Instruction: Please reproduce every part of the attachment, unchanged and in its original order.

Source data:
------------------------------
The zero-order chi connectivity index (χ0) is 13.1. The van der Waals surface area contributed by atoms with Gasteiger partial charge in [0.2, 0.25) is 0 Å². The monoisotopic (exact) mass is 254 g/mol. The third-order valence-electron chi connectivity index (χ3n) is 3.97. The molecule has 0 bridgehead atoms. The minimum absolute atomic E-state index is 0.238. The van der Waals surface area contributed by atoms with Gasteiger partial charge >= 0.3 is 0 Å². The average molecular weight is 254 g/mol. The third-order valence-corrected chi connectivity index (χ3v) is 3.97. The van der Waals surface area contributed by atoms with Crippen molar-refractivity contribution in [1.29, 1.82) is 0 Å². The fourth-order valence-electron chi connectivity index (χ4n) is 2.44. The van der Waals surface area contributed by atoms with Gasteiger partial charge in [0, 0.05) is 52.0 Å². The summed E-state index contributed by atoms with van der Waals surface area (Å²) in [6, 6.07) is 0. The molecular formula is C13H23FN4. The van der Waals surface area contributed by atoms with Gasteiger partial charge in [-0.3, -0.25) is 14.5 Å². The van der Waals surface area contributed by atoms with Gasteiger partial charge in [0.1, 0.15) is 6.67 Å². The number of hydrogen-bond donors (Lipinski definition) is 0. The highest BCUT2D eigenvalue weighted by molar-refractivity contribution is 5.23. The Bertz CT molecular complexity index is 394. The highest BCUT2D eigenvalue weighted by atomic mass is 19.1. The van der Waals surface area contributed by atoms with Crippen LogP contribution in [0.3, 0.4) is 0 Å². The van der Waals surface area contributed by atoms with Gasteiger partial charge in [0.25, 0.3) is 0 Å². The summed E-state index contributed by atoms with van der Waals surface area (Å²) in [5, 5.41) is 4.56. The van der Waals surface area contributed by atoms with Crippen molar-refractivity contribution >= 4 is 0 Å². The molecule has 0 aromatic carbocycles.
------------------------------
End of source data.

The zero-order chi connectivity index (χ0) is 13.1. The van der Waals surface area contributed by atoms with Gasteiger partial charge in [0.2, 0.25) is 0 Å². The monoisotopic (exact) mass is 254 g/mol. The third-order valence-electron chi connectivity index (χ3n) is 3.97. The molecule has 0 bridgehead atoms. The minimum absolute atomic E-state index is 0.238. The van der Waals surface area contributed by atoms with Gasteiger partial charge >= 0.3 is 0 Å². The average molecular weight is 254 g/mol. The third-order valence-corrected chi connectivity index (χ3v) is 3.97. The van der Waals surface area contributed by atoms with Crippen molar-refractivity contribution in [1.29, 1.82) is 0 Å². The fourth-order valence-electron chi connectivity index (χ4n) is 2.44. The van der Waals surface area contributed by atoms with Gasteiger partial charge in [0, 0.05) is 52.0 Å². The summed E-state index contributed by atoms with van der Waals surface area (Å²) in [6, 6.07) is 0. The molecular formula is C13H23FN4. The van der Waals surface area contributed by atoms with Gasteiger partial charge in [-0.3, -0.25) is 14.5 Å². The van der Waals surface area contributed by atoms with Gasteiger partial charge in [0.1, 0.15) is 6.67 Å². The number of hydrogen-bond donors (Lipinski definition) is 0. The highest BCUT2D eigenvalue weighted by molar-refractivity contribution is 5.23. The Bertz CT molecular complexity index is 394. The highest BCUT2D eigenvalue weighted by atomic mass is 19.1. The van der Waals surface area contributed by atoms with Crippen LogP contribution in [0.3, 0.4) is 0 Å². The van der Waals surface area contributed by atoms with Gasteiger partial charge in [0.25, 0.3) is 0 Å². The summed E-state index contributed by atoms with van der Waals surface area (Å²) in [5, 5.41) is 4.56. The van der Waals surface area contributed by atoms with Crippen molar-refractivity contribution >= 4 is 0 Å². The molecule has 0 aromatic carbocycles.